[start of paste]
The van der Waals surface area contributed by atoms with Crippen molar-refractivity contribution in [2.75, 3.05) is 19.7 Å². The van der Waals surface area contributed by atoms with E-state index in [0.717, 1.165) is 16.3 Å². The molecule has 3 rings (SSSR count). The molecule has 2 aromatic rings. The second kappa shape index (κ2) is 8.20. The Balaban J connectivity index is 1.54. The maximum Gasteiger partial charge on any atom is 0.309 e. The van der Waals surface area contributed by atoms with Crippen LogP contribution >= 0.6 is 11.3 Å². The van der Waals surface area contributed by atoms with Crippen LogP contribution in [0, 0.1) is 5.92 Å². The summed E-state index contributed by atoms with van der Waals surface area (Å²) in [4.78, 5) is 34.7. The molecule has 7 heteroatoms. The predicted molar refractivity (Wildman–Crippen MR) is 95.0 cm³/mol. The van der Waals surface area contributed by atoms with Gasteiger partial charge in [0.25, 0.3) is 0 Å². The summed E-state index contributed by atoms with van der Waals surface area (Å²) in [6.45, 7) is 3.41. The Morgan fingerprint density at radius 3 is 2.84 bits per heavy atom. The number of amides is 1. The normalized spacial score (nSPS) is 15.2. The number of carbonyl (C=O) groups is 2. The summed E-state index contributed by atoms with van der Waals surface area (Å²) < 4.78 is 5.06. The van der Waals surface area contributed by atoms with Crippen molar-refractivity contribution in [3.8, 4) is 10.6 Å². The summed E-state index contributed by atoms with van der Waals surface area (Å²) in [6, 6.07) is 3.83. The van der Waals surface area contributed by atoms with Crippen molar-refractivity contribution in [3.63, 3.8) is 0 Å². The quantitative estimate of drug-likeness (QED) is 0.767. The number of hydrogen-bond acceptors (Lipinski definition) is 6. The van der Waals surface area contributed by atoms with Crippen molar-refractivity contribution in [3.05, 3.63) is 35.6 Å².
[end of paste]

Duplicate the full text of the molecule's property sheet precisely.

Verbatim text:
The van der Waals surface area contributed by atoms with Crippen molar-refractivity contribution in [2.75, 3.05) is 19.7 Å². The van der Waals surface area contributed by atoms with E-state index in [0.717, 1.165) is 16.3 Å². The molecule has 3 rings (SSSR count). The molecule has 2 aromatic rings. The second kappa shape index (κ2) is 8.20. The Balaban J connectivity index is 1.54. The maximum Gasteiger partial charge on any atom is 0.309 e. The van der Waals surface area contributed by atoms with Crippen LogP contribution >= 0.6 is 11.3 Å². The van der Waals surface area contributed by atoms with Crippen LogP contribution in [0, 0.1) is 5.92 Å². The summed E-state index contributed by atoms with van der Waals surface area (Å²) in [4.78, 5) is 34.7. The molecule has 7 heteroatoms. The predicted molar refractivity (Wildman–Crippen MR) is 95.0 cm³/mol. The van der Waals surface area contributed by atoms with Gasteiger partial charge in [0.25, 0.3) is 0 Å². The summed E-state index contributed by atoms with van der Waals surface area (Å²) in [6.45, 7) is 3.41. The Morgan fingerprint density at radius 3 is 2.84 bits per heavy atom. The number of amides is 1. The normalized spacial score (nSPS) is 15.2. The number of carbonyl (C=O) groups is 2. The summed E-state index contributed by atoms with van der Waals surface area (Å²) < 4.78 is 5.06. The van der Waals surface area contributed by atoms with Crippen molar-refractivity contribution in [3.8, 4) is 10.6 Å². The summed E-state index contributed by atoms with van der Waals surface area (Å²) in [6, 6.07) is 3.83. The van der Waals surface area contributed by atoms with Crippen molar-refractivity contribution in [3.63, 3.8) is 0 Å². The quantitative estimate of drug-likeness (QED) is 0.767. The number of hydrogen-bond acceptors (Lipinski definition) is 6. The van der Waals surface area contributed by atoms with Crippen molar-refractivity contribution in [3.05, 3.63) is 35.6 Å².